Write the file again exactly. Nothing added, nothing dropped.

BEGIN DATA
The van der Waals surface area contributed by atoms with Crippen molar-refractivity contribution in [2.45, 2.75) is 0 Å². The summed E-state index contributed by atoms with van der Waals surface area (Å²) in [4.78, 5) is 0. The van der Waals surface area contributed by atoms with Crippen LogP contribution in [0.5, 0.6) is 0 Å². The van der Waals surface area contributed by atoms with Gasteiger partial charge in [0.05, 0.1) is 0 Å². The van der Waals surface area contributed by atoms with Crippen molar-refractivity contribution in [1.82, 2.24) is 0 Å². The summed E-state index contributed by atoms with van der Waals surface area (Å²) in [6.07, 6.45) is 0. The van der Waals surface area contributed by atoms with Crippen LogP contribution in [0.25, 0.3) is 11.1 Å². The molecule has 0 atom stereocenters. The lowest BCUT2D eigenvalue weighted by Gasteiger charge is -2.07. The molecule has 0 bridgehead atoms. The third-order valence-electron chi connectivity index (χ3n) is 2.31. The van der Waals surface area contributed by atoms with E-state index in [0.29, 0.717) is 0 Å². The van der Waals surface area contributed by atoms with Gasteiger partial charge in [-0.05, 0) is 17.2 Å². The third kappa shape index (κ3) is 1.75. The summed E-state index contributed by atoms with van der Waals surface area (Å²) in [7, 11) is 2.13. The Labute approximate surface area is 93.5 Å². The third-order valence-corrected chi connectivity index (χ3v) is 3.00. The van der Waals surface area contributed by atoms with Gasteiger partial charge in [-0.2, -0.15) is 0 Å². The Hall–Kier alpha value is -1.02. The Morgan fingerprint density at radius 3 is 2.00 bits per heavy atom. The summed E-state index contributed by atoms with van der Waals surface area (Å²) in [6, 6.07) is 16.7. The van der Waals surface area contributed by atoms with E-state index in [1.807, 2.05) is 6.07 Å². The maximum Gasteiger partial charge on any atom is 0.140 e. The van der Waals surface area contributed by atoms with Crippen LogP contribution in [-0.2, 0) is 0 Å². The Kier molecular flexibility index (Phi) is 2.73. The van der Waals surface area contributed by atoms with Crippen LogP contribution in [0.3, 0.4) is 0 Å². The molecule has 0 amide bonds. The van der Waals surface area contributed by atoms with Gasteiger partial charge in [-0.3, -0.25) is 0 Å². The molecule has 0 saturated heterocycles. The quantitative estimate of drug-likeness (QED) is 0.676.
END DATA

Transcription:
The van der Waals surface area contributed by atoms with Crippen molar-refractivity contribution in [2.45, 2.75) is 0 Å². The summed E-state index contributed by atoms with van der Waals surface area (Å²) in [4.78, 5) is 0. The van der Waals surface area contributed by atoms with Crippen LogP contribution in [0.5, 0.6) is 0 Å². The van der Waals surface area contributed by atoms with Gasteiger partial charge in [0.05, 0.1) is 0 Å². The van der Waals surface area contributed by atoms with Crippen molar-refractivity contribution in [1.82, 2.24) is 0 Å². The summed E-state index contributed by atoms with van der Waals surface area (Å²) in [6.07, 6.45) is 0. The van der Waals surface area contributed by atoms with Crippen LogP contribution in [0.25, 0.3) is 11.1 Å². The molecule has 0 atom stereocenters. The lowest BCUT2D eigenvalue weighted by Gasteiger charge is -2.07. The molecule has 0 bridgehead atoms. The third-order valence-electron chi connectivity index (χ3n) is 2.31. The van der Waals surface area contributed by atoms with E-state index in [0.29, 0.717) is 0 Å². The van der Waals surface area contributed by atoms with Gasteiger partial charge in [-0.05, 0) is 17.2 Å². The third kappa shape index (κ3) is 1.75. The summed E-state index contributed by atoms with van der Waals surface area (Å²) in [7, 11) is 2.13. The Labute approximate surface area is 93.5 Å². The third-order valence-corrected chi connectivity index (χ3v) is 3.00. The van der Waals surface area contributed by atoms with Gasteiger partial charge in [-0.2, -0.15) is 0 Å². The Hall–Kier alpha value is -1.02. The Morgan fingerprint density at radius 3 is 2.00 bits per heavy atom. The summed E-state index contributed by atoms with van der Waals surface area (Å²) in [6, 6.07) is 16.7. The van der Waals surface area contributed by atoms with E-state index in [1.807, 2.05) is 6.07 Å². The maximum Gasteiger partial charge on any atom is 0.140 e. The van der Waals surface area contributed by atoms with Crippen LogP contribution in [-0.2, 0) is 0 Å². The Kier molecular flexibility index (Phi) is 2.73. The van der Waals surface area contributed by atoms with Crippen LogP contribution in [0.3, 0.4) is 0 Å². The molecule has 0 amide bonds. The van der Waals surface area contributed by atoms with Gasteiger partial charge in [-0.3, -0.25) is 0 Å². The molecule has 0 saturated heterocycles. The quantitative estimate of drug-likeness (QED) is 0.676.